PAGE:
Eoin Morgan admits England were given a batting masterclass by Ricky Ponting at Trent Bridge and has called on the top order to follow the Australia captain's example if they are to reverse their miserable one-day form.
Ponting compiled a match-winning 126 to help his side chase down a steep target of 300 as they went 5-0 up in the seven-match series, and Morgan concedes England need to turn their 40s and 50s into three-figure scores.
The 23-year-old top-scored for England with an eye-catching half-century, but the fact that England's starting XI could boast only five one-day international hundreds between them, including a Morgan ton for Ireland, compared to Ponting's 27 tells its own story.
Morgan said: "It wasn't great from an England point of view, but as a batsman watching (Ponting) I could really see that determination in him to bat for the majority of the 50 overs and take the innings by the scruff of the neck.
"It was as if he was saying 'I'm going to win this game of cricket for my team' and he went about doing that with a fantastic knock that is the hallmark of a world-class player.
"I've not had the chance to pick his brains yet, but watching him up close can't fail to help any batsman because he has dominated world cricket for such a long time now.
"He is such a great player who sets the benchmark for other batsmen around the world to follow."
Reflecting on England's inability to make game-changing scores - their 299 all out on Tuesday contained five scores of more than 30 but none better than Morgan's 58 - the Dubliner was at a loss.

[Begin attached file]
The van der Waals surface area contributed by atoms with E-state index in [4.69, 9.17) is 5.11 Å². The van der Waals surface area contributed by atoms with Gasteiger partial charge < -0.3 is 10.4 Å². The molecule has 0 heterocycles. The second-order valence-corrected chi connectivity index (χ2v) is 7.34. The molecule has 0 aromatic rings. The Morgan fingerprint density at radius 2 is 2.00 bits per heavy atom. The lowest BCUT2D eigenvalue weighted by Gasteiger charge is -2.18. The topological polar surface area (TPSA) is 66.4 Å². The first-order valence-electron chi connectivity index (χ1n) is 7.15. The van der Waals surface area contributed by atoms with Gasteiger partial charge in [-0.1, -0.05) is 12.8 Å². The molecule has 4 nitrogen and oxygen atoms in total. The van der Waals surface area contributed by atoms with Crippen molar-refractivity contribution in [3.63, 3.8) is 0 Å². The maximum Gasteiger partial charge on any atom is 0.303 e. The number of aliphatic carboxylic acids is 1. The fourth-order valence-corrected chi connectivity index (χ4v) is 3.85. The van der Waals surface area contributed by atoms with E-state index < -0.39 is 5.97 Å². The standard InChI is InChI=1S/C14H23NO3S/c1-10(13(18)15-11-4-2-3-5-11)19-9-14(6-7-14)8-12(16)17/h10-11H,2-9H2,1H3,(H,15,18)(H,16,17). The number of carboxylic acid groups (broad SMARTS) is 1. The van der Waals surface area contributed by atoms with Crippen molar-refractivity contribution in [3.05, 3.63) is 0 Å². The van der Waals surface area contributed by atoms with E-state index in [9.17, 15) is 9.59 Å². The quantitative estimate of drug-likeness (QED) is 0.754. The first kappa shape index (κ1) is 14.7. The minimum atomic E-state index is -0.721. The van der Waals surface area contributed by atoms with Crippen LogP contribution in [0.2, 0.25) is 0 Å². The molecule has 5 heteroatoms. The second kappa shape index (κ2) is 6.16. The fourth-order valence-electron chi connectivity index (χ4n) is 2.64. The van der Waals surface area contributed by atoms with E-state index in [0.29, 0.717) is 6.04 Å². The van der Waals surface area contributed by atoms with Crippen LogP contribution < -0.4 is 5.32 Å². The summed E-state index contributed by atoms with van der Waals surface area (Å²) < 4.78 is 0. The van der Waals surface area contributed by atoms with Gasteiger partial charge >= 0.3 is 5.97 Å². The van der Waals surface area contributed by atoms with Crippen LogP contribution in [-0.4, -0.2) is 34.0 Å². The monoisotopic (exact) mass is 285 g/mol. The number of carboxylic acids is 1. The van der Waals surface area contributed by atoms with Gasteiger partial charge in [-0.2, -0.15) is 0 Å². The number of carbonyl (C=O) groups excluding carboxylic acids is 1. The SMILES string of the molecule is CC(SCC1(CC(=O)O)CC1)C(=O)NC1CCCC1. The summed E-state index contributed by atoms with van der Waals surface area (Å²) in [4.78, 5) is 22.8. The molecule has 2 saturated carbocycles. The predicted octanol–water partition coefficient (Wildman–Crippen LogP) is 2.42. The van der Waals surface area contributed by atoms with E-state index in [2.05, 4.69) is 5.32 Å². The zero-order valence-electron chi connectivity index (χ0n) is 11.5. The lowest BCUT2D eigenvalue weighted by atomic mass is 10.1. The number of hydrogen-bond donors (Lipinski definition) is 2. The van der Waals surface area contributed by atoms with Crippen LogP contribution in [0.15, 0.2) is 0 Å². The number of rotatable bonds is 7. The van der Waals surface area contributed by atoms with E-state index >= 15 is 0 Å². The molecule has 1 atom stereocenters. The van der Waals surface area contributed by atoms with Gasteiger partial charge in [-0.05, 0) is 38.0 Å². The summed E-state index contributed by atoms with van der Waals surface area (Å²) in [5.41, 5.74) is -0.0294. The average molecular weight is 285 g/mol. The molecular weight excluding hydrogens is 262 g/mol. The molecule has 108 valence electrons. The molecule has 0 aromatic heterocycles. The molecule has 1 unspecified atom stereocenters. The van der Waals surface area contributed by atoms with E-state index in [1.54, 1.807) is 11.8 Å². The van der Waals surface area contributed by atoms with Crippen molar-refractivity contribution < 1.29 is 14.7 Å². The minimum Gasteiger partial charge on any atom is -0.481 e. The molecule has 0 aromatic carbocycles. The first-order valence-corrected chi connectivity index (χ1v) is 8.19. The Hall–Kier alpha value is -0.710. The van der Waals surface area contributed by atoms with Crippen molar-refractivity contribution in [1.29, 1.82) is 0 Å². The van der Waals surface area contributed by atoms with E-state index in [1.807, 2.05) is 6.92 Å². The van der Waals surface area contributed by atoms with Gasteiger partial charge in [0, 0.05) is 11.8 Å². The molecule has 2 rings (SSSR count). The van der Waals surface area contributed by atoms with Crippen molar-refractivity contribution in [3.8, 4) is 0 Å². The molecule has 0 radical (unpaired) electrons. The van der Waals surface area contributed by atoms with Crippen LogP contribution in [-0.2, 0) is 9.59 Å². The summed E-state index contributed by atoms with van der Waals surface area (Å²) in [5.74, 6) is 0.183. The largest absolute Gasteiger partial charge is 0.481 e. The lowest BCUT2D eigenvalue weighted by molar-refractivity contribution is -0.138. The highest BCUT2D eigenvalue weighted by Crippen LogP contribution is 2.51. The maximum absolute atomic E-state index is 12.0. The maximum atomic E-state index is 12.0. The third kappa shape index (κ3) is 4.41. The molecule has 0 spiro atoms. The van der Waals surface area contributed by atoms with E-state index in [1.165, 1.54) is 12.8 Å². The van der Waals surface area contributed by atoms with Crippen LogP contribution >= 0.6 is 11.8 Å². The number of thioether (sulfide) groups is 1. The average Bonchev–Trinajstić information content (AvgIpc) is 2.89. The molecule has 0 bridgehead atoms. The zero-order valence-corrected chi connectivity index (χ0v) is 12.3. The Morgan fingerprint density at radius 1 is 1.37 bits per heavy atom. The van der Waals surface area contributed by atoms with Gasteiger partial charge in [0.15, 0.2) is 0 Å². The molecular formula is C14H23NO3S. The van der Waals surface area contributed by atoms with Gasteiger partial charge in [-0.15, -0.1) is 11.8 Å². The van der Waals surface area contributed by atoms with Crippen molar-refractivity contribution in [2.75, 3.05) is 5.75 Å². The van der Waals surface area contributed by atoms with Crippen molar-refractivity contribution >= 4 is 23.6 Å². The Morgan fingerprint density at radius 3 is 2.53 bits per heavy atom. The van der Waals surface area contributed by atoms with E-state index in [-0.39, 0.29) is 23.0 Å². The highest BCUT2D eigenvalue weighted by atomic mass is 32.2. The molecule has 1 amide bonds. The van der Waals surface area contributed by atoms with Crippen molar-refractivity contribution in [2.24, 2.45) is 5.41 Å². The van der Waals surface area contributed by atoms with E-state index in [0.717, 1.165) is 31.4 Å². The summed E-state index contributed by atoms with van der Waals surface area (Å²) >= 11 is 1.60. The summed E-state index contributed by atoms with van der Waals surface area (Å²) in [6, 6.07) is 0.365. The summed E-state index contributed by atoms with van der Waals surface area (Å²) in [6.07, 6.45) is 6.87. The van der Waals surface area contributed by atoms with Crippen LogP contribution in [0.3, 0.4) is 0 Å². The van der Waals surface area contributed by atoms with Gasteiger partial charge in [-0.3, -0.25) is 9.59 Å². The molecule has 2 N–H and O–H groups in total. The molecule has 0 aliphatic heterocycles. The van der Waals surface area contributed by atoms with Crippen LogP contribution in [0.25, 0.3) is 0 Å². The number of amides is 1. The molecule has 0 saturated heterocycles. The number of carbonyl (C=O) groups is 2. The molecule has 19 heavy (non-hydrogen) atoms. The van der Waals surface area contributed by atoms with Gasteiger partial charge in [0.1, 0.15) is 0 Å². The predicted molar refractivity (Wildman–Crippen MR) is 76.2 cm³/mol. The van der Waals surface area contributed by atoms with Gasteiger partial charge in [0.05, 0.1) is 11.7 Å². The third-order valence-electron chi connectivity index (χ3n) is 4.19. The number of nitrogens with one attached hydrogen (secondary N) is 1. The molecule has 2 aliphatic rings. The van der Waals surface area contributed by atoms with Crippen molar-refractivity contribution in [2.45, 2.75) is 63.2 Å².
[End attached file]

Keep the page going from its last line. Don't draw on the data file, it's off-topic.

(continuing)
"Certainly in the good one-day sides the top six are earmarked to get the hundreds. If one of you gets in then the idea is to go on and get a hundred," said Morgan, who is preparing with his team-mates for the sixth ODI at Trent Bridge today.
"The pressure of the situation perhaps gets to us and ultimately it comes down to decision-making and then the execution of the shot. That is where we continue to fail.
"I would love to be able to put my finger on why that is happening, but it is something that seems to be continuing with our batsmen and I don't know the answer. "I don't think anyone is comfortable with what they're producing at the moment and there is a real need to go out and grab a hundred and to do it quickly."
All-rounder Luke Wright is out for the final two games of the NatWest series with the toe injury he sustained while facing the bowling machine on Monday.
Dimitri Mascarenhas will continue to provide cover, while a decision will be made on Wright's availability for the Champions Trophy next week.